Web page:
At the end of the tour there was a powerful cinema exhibition which described the history of the Palace. The early days were straight-forward as it advanced through two hundred years of Polish independent history and then through the partitions and the subjugation and finally towards the destruction of the castle and the entire city of Warsaw.
Adolf Hitler always had a sinister blueprint for Warsaw. This plan was to destroy it and rebuild it as a German city as part of his policy to provide additional living space for the German people. In 1939 Warsaw was only a short distance from the German border and German (now Polish) cities like Breslau (Wroclaw), Stettin (Szczecin) and Possen (Poznań). We know now that he never got to finalise those plans – he never built his new German city but he did manage to destroy Polish Warsaw.
The Nazi demolition of Warsaw…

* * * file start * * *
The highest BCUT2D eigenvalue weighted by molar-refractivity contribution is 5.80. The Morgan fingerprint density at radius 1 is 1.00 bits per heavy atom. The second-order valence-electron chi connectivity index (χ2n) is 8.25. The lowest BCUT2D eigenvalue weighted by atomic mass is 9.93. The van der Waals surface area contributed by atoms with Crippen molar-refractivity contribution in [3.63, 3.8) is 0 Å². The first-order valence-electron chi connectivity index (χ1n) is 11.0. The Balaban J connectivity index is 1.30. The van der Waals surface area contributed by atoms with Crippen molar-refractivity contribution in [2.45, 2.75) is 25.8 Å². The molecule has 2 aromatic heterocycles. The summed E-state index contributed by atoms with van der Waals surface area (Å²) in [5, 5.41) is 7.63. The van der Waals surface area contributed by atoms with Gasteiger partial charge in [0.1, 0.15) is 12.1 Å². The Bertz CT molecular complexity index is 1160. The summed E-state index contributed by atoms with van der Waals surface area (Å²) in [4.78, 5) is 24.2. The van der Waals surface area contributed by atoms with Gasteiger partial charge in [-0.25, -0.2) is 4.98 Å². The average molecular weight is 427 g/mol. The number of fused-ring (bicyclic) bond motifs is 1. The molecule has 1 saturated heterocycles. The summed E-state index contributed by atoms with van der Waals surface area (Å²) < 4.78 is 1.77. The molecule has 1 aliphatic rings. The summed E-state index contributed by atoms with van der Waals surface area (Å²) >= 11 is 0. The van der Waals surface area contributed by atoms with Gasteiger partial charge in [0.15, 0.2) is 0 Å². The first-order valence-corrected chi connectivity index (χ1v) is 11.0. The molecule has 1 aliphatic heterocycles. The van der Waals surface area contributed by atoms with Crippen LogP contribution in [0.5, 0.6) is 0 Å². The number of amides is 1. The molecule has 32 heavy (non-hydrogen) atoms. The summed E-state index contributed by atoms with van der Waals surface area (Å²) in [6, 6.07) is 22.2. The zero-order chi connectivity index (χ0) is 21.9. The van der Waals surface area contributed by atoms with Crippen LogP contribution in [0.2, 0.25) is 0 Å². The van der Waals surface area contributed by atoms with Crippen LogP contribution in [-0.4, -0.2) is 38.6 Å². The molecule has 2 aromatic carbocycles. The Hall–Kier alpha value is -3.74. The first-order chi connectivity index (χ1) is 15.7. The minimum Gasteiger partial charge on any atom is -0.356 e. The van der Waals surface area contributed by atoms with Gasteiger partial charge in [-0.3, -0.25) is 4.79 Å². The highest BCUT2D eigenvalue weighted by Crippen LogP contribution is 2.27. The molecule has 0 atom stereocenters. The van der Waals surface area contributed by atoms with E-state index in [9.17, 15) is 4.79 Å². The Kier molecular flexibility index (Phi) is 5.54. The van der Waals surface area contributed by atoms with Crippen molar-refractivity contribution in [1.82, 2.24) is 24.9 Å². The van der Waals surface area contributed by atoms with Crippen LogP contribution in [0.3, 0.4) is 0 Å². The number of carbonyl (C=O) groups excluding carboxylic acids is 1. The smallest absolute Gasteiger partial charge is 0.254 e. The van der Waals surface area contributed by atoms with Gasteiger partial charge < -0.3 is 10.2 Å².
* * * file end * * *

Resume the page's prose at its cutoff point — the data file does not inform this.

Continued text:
In 1945 as the German army prepared to retreat ahead of the advancing Soviet Red Army Hitler gave orders that Warsaw should be razed to the ground. The sad thing for me about that is that not that a deranged madman gave the order but that others actually carried it out. Surely it must have occurred to someone that what they were doing was wrong, was criminal or was just simply insane?
Obviously not and as the German troops left they destroyed all of the bridges over the River Vistula and completely destroyed 85% of the city. This was planned systematic destruction. Special demolition units called Sprengkommando meticulously planned the destruction. Buildings were numbered according to importance to Warsaw and Polish Culture and one by one they were dynamited and demolished. The higher up the list the more attention to demolition detail. Buildings without historical or cultural interest were destroyed by Verbrennungskommando whose job it was to go from house to house and simply burn them to the ground.